Lung function tests

Notes

Introduction

Lung function tests aid the diagnosis of numerous respiratory conditions.

Ventilation is the process by which air (or other gases) is moved in and out of the lungs to facilitate gas exchange. Lung function tests allow us to measure the volume and flow of inhaled gases. An understanding of these tests and what they show, both in health and disease, aids clinicians in the diagnosis of respiratory (and related) disease.

Volumes

The volume of air during inspiration and expiration, at different levels of exertion, can be categorised into lung volumes. These volumes are highly dependent on height, weight, gender, age and ethnicity, we will give average values for healthy young people.

  • Tidal Volume (VT): the amount we inspire and expire around during normal breathing (approx 500ml for men and women). Minute volume, the amount we respire in a minute is calculated by multiplying VT by the respiratory rate.
  • Inspiratory reserve volume (IRV): the additional volume inspired with maximal effort (approx. 2L for women, 3.1L for men).
  • Expiratory reserve volume (ERV): the additional volume expired with maximal effort (approx. 0.7L for women, 1.2L for men).
  • Residual volume (RV): the volume that remains after maximal expiration (approx. 1.1L in women, 1.2L for men).

Lung volumes

The above graph can be a little difficult to interpret at first glance. It shows the result of monitoring volume changes during breathing. As the patient inspires the graph goes up and as they expire it goes down. The tidal volume (VT) is seen as the central wave and represents normal gentle breathing. The sharp upward deflection represents the patient inspiring with maximal effort, filling the lungs, the sharp downward deflection represents maximal expiration leaving only the residual volume in the lungs.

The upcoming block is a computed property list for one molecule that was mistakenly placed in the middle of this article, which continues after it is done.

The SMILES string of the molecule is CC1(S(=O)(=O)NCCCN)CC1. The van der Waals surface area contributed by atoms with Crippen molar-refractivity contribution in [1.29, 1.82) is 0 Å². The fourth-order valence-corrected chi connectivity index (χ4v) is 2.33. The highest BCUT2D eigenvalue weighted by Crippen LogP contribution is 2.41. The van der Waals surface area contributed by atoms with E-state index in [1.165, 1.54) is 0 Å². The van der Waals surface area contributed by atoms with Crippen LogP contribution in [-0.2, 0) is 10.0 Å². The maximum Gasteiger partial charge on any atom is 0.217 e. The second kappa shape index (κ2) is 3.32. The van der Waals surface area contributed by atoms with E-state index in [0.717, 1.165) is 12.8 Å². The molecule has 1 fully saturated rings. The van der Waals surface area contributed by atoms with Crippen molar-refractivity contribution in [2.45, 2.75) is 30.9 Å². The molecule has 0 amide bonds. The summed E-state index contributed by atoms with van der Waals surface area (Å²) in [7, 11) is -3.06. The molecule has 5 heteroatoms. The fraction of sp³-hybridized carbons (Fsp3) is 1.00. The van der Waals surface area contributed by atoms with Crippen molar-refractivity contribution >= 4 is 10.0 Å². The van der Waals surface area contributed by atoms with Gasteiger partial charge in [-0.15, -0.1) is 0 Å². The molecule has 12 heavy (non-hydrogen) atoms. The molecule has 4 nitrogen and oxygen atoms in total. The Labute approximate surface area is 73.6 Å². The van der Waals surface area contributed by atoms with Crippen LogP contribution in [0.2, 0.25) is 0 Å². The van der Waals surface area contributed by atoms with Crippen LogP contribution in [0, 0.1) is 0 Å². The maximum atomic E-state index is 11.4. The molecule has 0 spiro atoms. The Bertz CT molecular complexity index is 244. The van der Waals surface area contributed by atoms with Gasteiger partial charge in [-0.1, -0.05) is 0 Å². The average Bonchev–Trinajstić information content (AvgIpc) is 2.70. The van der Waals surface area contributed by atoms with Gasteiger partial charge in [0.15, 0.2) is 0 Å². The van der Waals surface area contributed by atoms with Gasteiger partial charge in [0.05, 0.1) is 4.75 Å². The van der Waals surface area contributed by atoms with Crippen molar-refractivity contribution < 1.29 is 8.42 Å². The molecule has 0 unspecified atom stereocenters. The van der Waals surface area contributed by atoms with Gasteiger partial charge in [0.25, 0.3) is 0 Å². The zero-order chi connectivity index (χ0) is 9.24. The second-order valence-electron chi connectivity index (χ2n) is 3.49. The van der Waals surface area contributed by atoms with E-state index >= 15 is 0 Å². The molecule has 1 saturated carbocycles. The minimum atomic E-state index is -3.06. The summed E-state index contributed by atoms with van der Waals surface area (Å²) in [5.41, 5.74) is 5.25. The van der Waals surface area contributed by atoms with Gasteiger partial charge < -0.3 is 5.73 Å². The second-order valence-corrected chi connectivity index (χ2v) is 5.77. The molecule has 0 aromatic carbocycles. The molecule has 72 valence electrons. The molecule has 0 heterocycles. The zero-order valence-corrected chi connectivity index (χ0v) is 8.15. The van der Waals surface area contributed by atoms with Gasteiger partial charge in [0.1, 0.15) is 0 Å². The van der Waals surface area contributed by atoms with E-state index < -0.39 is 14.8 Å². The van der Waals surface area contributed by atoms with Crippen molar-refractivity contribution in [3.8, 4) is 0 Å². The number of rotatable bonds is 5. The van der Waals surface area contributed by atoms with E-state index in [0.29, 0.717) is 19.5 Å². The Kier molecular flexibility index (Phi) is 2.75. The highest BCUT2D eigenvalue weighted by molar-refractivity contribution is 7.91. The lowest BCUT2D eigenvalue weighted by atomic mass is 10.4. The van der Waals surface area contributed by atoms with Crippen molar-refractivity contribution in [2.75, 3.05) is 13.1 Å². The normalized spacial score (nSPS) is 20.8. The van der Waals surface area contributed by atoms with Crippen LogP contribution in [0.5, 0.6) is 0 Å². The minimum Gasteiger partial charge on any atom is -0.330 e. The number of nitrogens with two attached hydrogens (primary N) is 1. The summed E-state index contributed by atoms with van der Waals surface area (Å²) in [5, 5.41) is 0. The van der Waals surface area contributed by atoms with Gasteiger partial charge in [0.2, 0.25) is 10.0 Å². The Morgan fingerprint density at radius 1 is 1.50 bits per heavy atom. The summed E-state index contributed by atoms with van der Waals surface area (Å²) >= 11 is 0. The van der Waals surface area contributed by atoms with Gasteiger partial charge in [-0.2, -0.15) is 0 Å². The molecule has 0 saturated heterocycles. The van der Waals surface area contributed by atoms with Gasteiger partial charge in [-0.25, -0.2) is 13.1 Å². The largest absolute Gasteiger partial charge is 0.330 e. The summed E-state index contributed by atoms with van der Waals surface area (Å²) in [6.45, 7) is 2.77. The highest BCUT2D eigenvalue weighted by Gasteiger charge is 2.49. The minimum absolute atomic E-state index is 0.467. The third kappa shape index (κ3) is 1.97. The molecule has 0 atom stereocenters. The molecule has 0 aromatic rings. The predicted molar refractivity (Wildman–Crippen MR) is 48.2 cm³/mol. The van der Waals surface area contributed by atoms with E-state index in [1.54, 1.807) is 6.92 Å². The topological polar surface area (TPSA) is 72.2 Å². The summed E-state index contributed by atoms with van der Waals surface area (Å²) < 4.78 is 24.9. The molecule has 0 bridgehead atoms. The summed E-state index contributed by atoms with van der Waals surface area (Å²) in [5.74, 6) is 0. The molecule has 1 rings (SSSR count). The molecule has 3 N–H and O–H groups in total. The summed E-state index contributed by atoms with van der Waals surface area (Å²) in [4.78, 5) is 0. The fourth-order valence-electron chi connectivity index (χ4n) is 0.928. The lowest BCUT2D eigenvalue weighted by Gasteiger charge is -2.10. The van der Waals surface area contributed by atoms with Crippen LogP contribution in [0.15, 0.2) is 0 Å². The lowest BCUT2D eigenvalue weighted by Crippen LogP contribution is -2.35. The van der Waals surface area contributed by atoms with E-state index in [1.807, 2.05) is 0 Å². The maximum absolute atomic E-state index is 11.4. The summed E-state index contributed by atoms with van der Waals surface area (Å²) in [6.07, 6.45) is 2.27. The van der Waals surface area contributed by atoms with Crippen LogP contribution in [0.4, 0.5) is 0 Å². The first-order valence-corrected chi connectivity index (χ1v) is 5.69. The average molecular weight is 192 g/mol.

Capacities

Lung volumes may be combined to give capacities:

  • Functional residual capacity (FRC): this is a combination of the ERV and RV (approx 1.8L for women, 2.4L for men).
  • Vital capacity (VC): volume of gas on maximal inspiration and expiration, a combination of IRV, TV and ERV (approx 3.2L for women, 4.8L for men).
  • Total lung capacity (TLC): the total volume of gas in lungs at maximal inspiration, a combination of IRV, TV, ERV and RV (approx 4.3L for women, 6L for men.

Lung capacities

Peak flow

A peak flow is a simple test of the peak flow rate during forced expiration following maximal inspiration.

Patients are instructed to expire, as hard and fast as they can, into the device. They are normally given three attempts with the best value recorded. Results must be corrected to normal values for a patient's age and gender. Normal values peak in the third decade for men and women (slightly earlier peak in women) before falling as we age.

Peak flow demonstrates diurnal variation. Flow tends to be highest in the afternoon and lowest in the early hours. It is, on average, higher in men (light blue) than women (dark blue). Peak flow also varies significantly with height. A healthy young man may expect a peak flow of 600-660 L/min, while a woman may expect a value of 420-460 L/min.

PEFR

The diagnostic value of peak flow is limited due to a wide range of normal values. Results may only drop after significant disease has developed.

However, it may be used to:

  • Monitor disease over a period of days or months through a peak flow diary.
  • Stratify the severity of an asthma attack.

Spirometry

Spirometry measures the volume of air on forceful expiration following maximal inspiration.

Spirometry is a relatively straightforward procedure that can be completed quickly. It involves the patient taking in a deep breath to fill the lungs (maximal inspiration), followed forceful expiration - attempting to expire the air as quickly and for as long as possible into the mouthpiece of a spirometer.

During spirometry, the following is measured:

  • FVC: the forced (expiratory) vital capacity, a person's maximal expiration following full inspiration.
  • FEV1: the forced expiratory volume in one second, i.e the volume of FVC expelled after one second.
  • FEV1/FVC: derived from the two measurements above, may be given as a ratio or percentage. It is the proportion of the FVC that is expelled in the first second of forceful expiration.

Spirometry